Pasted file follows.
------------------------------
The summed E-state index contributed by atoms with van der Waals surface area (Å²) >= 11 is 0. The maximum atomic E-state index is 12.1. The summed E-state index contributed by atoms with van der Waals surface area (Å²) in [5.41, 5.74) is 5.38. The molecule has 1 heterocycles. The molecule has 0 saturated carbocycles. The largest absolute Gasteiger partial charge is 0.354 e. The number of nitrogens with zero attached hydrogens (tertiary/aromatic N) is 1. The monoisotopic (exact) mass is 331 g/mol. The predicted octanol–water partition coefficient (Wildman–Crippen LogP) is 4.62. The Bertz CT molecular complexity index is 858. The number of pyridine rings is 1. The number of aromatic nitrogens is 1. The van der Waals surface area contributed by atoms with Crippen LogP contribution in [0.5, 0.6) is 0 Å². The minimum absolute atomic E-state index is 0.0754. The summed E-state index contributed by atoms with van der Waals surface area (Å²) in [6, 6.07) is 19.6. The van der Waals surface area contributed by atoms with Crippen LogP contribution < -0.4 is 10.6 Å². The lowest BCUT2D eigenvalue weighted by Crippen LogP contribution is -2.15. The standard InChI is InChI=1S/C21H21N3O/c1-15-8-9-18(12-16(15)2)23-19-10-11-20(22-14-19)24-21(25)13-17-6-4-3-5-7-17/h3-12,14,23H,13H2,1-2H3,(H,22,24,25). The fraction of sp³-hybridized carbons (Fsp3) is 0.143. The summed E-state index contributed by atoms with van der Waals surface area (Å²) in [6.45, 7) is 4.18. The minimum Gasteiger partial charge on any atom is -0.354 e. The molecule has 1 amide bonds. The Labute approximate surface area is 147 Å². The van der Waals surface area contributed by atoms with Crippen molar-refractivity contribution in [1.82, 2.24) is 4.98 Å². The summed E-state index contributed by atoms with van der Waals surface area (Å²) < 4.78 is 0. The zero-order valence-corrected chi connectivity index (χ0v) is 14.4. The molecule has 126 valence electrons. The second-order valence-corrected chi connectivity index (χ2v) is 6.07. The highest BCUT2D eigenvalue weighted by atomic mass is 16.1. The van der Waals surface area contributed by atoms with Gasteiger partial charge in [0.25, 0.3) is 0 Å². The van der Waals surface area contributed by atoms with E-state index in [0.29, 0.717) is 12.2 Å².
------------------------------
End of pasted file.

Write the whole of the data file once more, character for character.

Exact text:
The summed E-state index contributed by atoms with van der Waals surface area (Å²) >= 11 is 0. The maximum atomic E-state index is 12.1. The summed E-state index contributed by atoms with van der Waals surface area (Å²) in [5.41, 5.74) is 5.38. The molecule has 1 heterocycles. The molecule has 0 saturated carbocycles. The largest absolute Gasteiger partial charge is 0.354 e. The number of nitrogens with zero attached hydrogens (tertiary/aromatic N) is 1. The monoisotopic (exact) mass is 331 g/mol. The predicted octanol–water partition coefficient (Wildman–Crippen LogP) is 4.62. The Bertz CT molecular complexity index is 858. The number of pyridine rings is 1. The number of aromatic nitrogens is 1. The van der Waals surface area contributed by atoms with Crippen LogP contribution in [0.5, 0.6) is 0 Å². The minimum absolute atomic E-state index is 0.0754. The summed E-state index contributed by atoms with van der Waals surface area (Å²) in [6, 6.07) is 19.6. The van der Waals surface area contributed by atoms with Crippen LogP contribution < -0.4 is 10.6 Å². The lowest BCUT2D eigenvalue weighted by Crippen LogP contribution is -2.15. The standard InChI is InChI=1S/C21H21N3O/c1-15-8-9-18(12-16(15)2)23-19-10-11-20(22-14-19)24-21(25)13-17-6-4-3-5-7-17/h3-12,14,23H,13H2,1-2H3,(H,22,24,25). The fraction of sp³-hybridized carbons (Fsp3) is 0.143. The summed E-state index contributed by atoms with van der Waals surface area (Å²) in [6.45, 7) is 4.18. The minimum Gasteiger partial charge on any atom is -0.354 e. The molecule has 1 amide bonds. The Labute approximate surface area is 147 Å². The van der Waals surface area contributed by atoms with Crippen molar-refractivity contribution in [1.82, 2.24) is 4.98 Å². The summed E-state index contributed by atoms with van der Waals surface area (Å²) < 4.78 is 0. The zero-order valence-corrected chi connectivity index (χ0v) is 14.4. The molecule has 126 valence electrons. The second-order valence-corrected chi connectivity index (χ2v) is 6.07. The highest BCUT2D eigenvalue weighted by atomic mass is 16.1. The van der Waals surface area contributed by atoms with Gasteiger partial charge in [0.25, 0.3) is 0 Å². The van der Waals surface area contributed by atoms with E-state index in [0.29, 0.717) is 12.2 Å².